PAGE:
Kobe Pharmaceutical University regards Kobe Women's School of Pharmacy, which was established in 1930, as its parent institution. In 1932, it became Kobe Women's Technical School of Pharmacy and that year is regarded as the year of our school's foundation.

In 1949, that technical college became Kobe Women's College of Pharmacy under the post-World War II educational system reforms.

At the time of our elevation to university status, the University had only a single Pharmacy Department, but in 1965, the University was reorganized into a two-department system as it is today with the establishment of the Department of Biopharmaceutical science.

Subsequently, a graduate school Master's degree program was established in 1967, and a Doctoral program was added in 1979. It should be noted that men have also been accepted into the graduate school's Doctoral program since its beginning.

At the beginning of the 20th century when this University was founded, institutions of higher education that opened their doors to women were very limited.

However, the desire of women for higher education grew in light of trends in society, and in addition, improvements in the general economic situation of the nation made it possible for women to go on to school.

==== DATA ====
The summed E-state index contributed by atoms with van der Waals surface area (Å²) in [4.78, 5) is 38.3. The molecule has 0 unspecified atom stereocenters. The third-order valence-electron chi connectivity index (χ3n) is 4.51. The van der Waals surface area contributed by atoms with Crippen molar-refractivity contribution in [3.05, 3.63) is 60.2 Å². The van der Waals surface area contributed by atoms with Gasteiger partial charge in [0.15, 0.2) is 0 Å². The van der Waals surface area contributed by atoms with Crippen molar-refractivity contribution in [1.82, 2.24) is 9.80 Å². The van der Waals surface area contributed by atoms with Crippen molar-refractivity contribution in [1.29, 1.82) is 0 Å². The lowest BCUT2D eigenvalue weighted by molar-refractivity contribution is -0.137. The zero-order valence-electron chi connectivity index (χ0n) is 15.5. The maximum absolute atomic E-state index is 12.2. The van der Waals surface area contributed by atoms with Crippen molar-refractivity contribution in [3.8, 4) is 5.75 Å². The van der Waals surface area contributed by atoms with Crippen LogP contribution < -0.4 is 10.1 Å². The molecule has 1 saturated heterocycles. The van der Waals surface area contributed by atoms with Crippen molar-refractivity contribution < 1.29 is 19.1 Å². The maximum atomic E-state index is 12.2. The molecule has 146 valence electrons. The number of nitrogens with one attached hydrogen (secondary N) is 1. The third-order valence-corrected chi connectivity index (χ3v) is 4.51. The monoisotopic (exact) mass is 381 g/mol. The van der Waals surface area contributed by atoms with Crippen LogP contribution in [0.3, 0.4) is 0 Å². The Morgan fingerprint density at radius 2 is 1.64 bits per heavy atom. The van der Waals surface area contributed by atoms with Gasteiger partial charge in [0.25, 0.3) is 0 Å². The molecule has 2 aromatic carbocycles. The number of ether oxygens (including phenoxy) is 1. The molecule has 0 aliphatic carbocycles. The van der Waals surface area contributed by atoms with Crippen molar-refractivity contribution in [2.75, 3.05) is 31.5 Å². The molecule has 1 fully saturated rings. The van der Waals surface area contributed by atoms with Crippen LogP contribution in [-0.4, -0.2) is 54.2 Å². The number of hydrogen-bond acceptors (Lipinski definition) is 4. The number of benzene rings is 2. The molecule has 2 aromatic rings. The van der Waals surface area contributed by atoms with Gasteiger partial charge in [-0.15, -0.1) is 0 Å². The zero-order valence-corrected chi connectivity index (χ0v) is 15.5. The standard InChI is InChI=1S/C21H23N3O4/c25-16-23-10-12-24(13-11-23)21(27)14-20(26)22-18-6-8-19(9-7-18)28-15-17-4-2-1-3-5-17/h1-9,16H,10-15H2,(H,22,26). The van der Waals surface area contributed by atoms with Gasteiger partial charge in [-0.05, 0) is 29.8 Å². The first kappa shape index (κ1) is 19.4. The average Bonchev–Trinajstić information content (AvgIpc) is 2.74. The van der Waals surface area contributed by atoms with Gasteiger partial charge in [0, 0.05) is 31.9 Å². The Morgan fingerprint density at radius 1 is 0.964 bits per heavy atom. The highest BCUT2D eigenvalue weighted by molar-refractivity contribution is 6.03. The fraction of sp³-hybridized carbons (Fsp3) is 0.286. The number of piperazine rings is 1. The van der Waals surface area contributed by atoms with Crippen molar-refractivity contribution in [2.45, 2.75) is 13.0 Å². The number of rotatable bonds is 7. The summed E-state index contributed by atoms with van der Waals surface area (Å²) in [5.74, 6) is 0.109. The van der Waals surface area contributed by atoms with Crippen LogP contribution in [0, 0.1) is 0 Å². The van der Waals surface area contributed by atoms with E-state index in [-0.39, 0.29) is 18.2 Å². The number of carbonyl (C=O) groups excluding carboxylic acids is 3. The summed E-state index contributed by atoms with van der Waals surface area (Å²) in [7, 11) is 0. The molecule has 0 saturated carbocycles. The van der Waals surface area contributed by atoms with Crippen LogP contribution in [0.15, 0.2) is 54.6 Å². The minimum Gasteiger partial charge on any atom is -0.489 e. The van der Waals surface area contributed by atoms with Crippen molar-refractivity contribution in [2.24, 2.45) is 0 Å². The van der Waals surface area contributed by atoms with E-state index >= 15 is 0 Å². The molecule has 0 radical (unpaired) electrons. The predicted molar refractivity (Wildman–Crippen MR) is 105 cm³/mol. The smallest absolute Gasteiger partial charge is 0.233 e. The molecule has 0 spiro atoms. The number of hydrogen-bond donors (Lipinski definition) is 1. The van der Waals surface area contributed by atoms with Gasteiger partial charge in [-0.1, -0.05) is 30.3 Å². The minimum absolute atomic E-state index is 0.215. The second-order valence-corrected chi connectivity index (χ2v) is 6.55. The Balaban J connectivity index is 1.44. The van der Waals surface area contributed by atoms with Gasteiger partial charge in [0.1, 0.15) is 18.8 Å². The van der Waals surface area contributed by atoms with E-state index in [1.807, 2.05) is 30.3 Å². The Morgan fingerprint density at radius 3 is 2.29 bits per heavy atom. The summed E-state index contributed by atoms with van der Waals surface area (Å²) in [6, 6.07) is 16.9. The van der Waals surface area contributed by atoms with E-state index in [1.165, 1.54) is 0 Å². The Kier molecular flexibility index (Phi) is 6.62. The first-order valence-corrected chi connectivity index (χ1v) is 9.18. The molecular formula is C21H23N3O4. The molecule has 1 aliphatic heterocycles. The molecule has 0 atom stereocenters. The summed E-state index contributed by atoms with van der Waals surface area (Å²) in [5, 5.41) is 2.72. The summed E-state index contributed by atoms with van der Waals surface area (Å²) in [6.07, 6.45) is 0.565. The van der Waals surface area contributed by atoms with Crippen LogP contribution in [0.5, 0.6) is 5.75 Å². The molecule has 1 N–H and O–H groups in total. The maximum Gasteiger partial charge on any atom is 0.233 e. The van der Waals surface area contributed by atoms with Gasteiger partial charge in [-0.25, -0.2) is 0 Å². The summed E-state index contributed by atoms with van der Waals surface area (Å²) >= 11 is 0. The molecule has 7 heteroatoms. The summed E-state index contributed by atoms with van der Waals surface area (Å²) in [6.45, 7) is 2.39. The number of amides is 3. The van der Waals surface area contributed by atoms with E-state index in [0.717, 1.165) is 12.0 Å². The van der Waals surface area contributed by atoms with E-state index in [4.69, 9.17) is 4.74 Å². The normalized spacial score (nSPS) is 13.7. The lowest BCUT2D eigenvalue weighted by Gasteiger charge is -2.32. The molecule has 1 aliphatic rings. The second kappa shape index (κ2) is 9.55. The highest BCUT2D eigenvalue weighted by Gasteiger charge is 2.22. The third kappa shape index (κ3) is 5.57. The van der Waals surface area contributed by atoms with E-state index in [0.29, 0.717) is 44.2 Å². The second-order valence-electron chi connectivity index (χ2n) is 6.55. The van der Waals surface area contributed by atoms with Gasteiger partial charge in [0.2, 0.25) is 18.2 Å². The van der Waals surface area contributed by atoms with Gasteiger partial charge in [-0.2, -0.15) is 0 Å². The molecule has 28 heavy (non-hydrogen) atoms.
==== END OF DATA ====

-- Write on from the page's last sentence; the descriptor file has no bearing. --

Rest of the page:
In such a social context, this University was established with the aim of encouraging the independence of women by educating women who could contribute to society through acquiring a grounding in science, and further, gaining the qualifications to be a pharmacist.

This founding principle remained strong when our status was elevated to a university, and in spite of the recommendation of the Occupation Forces to become a coeducational institution, we continued as a women's pharmaceutical educational institution even after the World War, and carved out a place in history for more than 60 years.

Over the years, the social progress of women has been remarkable, and the number of universities keeping their doors closed to women has dwindled down to none at all.

In such an era, we were forced to admit that the social significance of this University conducting pharmaceutical education aimed only at women had greatly decreased. Instead, it was anticipated that opening our doors to men would serve to energize and revitalize education and research at this University.

Accordingly, at a meeting of the corporate Board of Directors with the mutual agreement of the Faculty Council, it was decided to introduce a coeducational system as of April 1994 and to change the name of this institution to Kobe Pharmaceutical University.